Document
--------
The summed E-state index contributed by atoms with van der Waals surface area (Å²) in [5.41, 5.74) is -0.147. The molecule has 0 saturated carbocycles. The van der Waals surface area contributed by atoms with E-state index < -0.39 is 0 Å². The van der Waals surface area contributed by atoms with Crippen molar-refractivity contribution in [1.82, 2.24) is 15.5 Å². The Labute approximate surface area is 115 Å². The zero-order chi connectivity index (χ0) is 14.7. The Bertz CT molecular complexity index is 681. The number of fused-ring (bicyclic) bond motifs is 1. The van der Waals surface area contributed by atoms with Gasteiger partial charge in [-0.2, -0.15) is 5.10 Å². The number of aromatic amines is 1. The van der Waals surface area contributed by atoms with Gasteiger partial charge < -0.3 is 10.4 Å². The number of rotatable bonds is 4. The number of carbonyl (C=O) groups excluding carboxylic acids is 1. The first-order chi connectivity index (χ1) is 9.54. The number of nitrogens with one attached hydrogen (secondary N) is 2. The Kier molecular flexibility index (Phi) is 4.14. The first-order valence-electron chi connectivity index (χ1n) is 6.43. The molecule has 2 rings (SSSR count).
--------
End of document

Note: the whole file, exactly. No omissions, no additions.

The summed E-state index contributed by atoms with van der Waals surface area (Å²) in [5.41, 5.74) is -0.147. The molecule has 0 saturated carbocycles. The van der Waals surface area contributed by atoms with E-state index < -0.39 is 0 Å². The van der Waals surface area contributed by atoms with Crippen molar-refractivity contribution in [1.82, 2.24) is 15.5 Å². The Labute approximate surface area is 115 Å². The zero-order chi connectivity index (χ0) is 14.7. The Bertz CT molecular complexity index is 681. The number of fused-ring (bicyclic) bond motifs is 1. The van der Waals surface area contributed by atoms with Gasteiger partial charge in [-0.2, -0.15) is 5.10 Å². The number of aromatic amines is 1. The van der Waals surface area contributed by atoms with Gasteiger partial charge < -0.3 is 10.4 Å². The number of rotatable bonds is 4. The number of carbonyl (C=O) groups excluding carboxylic acids is 1. The first-order chi connectivity index (χ1) is 9.54. The number of nitrogens with one attached hydrogen (secondary N) is 2. The Kier molecular flexibility index (Phi) is 4.14. The first-order valence-electron chi connectivity index (χ1n) is 6.43. The molecule has 2 rings (SSSR count).